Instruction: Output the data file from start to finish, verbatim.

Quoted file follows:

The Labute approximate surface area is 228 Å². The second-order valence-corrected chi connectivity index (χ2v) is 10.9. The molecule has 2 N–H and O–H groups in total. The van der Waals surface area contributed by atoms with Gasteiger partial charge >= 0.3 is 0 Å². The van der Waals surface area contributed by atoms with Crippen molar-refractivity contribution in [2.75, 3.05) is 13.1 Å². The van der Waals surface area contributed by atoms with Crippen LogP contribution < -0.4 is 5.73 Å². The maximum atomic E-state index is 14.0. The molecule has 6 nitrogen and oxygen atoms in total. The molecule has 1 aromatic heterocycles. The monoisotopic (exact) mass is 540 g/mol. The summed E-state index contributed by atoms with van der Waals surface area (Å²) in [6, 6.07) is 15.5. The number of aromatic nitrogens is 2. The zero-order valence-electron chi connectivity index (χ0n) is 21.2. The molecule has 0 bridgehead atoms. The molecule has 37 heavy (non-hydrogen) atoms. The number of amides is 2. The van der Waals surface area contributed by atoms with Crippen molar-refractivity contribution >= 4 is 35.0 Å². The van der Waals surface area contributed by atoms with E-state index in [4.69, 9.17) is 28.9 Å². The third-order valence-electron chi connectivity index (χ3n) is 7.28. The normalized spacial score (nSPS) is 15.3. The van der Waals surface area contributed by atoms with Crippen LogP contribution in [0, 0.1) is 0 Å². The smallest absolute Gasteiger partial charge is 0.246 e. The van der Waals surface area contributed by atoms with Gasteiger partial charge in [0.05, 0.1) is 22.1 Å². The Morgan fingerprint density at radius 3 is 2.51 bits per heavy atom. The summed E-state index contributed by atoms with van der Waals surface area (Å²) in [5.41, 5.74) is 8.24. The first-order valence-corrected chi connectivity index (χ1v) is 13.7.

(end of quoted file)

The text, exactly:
The Labute approximate surface area is 228 Å². The second-order valence-corrected chi connectivity index (χ2v) is 10.9. The molecule has 2 N–H and O–H groups in total. The van der Waals surface area contributed by atoms with Gasteiger partial charge >= 0.3 is 0 Å². The van der Waals surface area contributed by atoms with Crippen molar-refractivity contribution in [2.75, 3.05) is 13.1 Å². The van der Waals surface area contributed by atoms with Crippen LogP contribution < -0.4 is 5.73 Å². The maximum atomic E-state index is 14.0. The molecule has 6 nitrogen and oxygen atoms in total. The molecule has 1 aromatic heterocycles. The monoisotopic (exact) mass is 540 g/mol. The summed E-state index contributed by atoms with van der Waals surface area (Å²) in [6, 6.07) is 15.5. The number of aromatic nitrogens is 2. The zero-order valence-electron chi connectivity index (χ0n) is 21.2. The molecule has 0 bridgehead atoms. The molecule has 37 heavy (non-hydrogen) atoms. The number of amides is 2. The van der Waals surface area contributed by atoms with Crippen molar-refractivity contribution >= 4 is 35.0 Å². The van der Waals surface area contributed by atoms with E-state index in [4.69, 9.17) is 28.9 Å². The third-order valence-electron chi connectivity index (χ3n) is 7.28. The normalized spacial score (nSPS) is 15.3. The van der Waals surface area contributed by atoms with Crippen LogP contribution in [0, 0.1) is 0 Å². The smallest absolute Gasteiger partial charge is 0.246 e. The van der Waals surface area contributed by atoms with Gasteiger partial charge in [0.05, 0.1) is 22.1 Å². The Morgan fingerprint density at radius 3 is 2.51 bits per heavy atom. The summed E-state index contributed by atoms with van der Waals surface area (Å²) in [5.41, 5.74) is 8.24. The first-order valence-corrected chi connectivity index (χ1v) is 13.7.